Eyeing a new fund? Check out manager

Separating the dynamos from the duds is tough, but here are a few tips.


Published: Sunday, January 4, 2004 at 6:01 a.m.
Last Modified: Saturday, January 3, 2004 at 9:45 p.m.

Now that the holidays are at an end, it's time to think about new things. The new year, for example. The new electric lawn flamingo your Aunt Edna sent you. And, of course, all the new mutual funds.

Late December is the time for mutual fund companies to launch new funds. That's not because they have spent the last 11 months researching the best investment opportunities for 2004. It's all about the marketing. A new fund launched now will have a full-year record for 2004. If it's a winner, the fund will be included in the lists of top-ranking funds for 2004.

But the odds of a new fund having hot performance for a full year is low, particularly if it's a sector fund. A fund company usually launches a sector fund to take advantage of an investing trend.

However, even astute trend-trackers will take a few months to discover the trend. Then the fund has to wend its way through registration for public offering through the Securities and Exchange Commission. By the time the new fund is available to the public, the trend is in its waning phases - and ready to head south.

A flurry of new specialty funds in one sector is one of the loudest warning bells you'll ever hear on Wall Street. In 2000, for example, the industry launched 73 new technology funds, many of which specialized in Internet stocks. Many posted utterly appalling losses. Amerindo B2B fund, for example, a play on business-to-business Internet stocks, plunged 68 percent in the 12 months ended June 2001. The fund was quietly merged out of existence in February.

If you're tempted by a new fund, your first question should be: ``Why?'' You have thousands of mutual funds to choose from, many with experienced managers and decent long-term records. Why invest in a fund with no track record?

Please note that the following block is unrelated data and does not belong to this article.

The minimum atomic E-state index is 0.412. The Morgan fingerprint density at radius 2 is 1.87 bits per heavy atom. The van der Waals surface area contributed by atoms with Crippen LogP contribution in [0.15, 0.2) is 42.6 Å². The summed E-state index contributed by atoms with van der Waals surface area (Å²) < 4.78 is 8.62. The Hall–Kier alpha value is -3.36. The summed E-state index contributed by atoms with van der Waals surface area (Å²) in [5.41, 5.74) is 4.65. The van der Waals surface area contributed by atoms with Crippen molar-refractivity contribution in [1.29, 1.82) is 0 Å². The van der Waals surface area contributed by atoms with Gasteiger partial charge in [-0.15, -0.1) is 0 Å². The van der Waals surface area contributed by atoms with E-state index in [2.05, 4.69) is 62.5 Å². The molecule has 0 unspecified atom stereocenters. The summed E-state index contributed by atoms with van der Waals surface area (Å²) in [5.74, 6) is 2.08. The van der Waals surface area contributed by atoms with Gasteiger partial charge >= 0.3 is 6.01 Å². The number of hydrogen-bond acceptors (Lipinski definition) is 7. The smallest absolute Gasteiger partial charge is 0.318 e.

One reason: New funds tend to be small. True, there are plenty of small, rotten funds. But many great funds have their most explosive performance when they're small. As they get larger, they get harder to manage and often lag.

Fidelity Magellan achieved near-legendary status under manager Peter Lynch, who drove the fund to a 2,500 percent gain, versus 500 percent for the Standard & Poor's 500 stock index. When he took the fund's helm in 1977, it had $22 million in assets. He retired in 1990, when the fund had $13 billion. It has $65 billion now, and has lagged the S&P 500 the past 10 years.

The question: How can you tell an Amerindo B2B from a Fidelity Magellan fund? To some extent, you can't. Peter Lynch wasn't a legend in the investing world until after he'd sent Magellan soaring. It may be that Kailash Birmiwal, manager of the Birmiwal Oasis Fund, the top-performing new fund this year, will beat Peter Lynch's record. Or not. We just don't know.

But we can tilt the odds in our favor a bit by looking for new funds with experienced management. And a few intriguing offerings have appeared this year.

  • Federated Kaufmann Small Cap (800-341-7400). For years, the Kaufmann fund was one of the best small-company stock funds around, thanks to managers Lawrence Auriana and Hans Utsch. The fund grew to more than $5.5 billion, however, and began to lag.

    Federated trotted out the new Kaufmann Small Cap fund in December 2002, however, and it has been trouncing its larger sibling. Best of all, the fund has just $240 million in assets. The drawback: It's an expensive fund. Its A shares charge 2.4 percent a year in expenses. One can only hope Federated will lower the fund's fees as it gets larger.

  • Bjurman Barry Small-Cap Growth. O. Thomas Barry has been managing small-cap stocks since 1978. The Bjurman Barry Micro-Cap Growth fund, now closed, has gained 65 percent this year. The Small-Cap Growth fund is up 44.2 percent. Your best route for information is www.bjurmanbarry.com.

  • Pimco Diversified Income - (800) 927-4648. Manager Mohamed El-Erian runs Pimco's Emerging Markets Bond fund, which has gained 33 percent this year. Although Pimco's bond guru Bill Gross gets most of the attention, El-Erian is an exceptional manager.

    If you want to take a flier, the top new funds are in the chart. But unless you know something about the fund's manager, your time might be better spent figuring out where to put that electric lawn flamingo.

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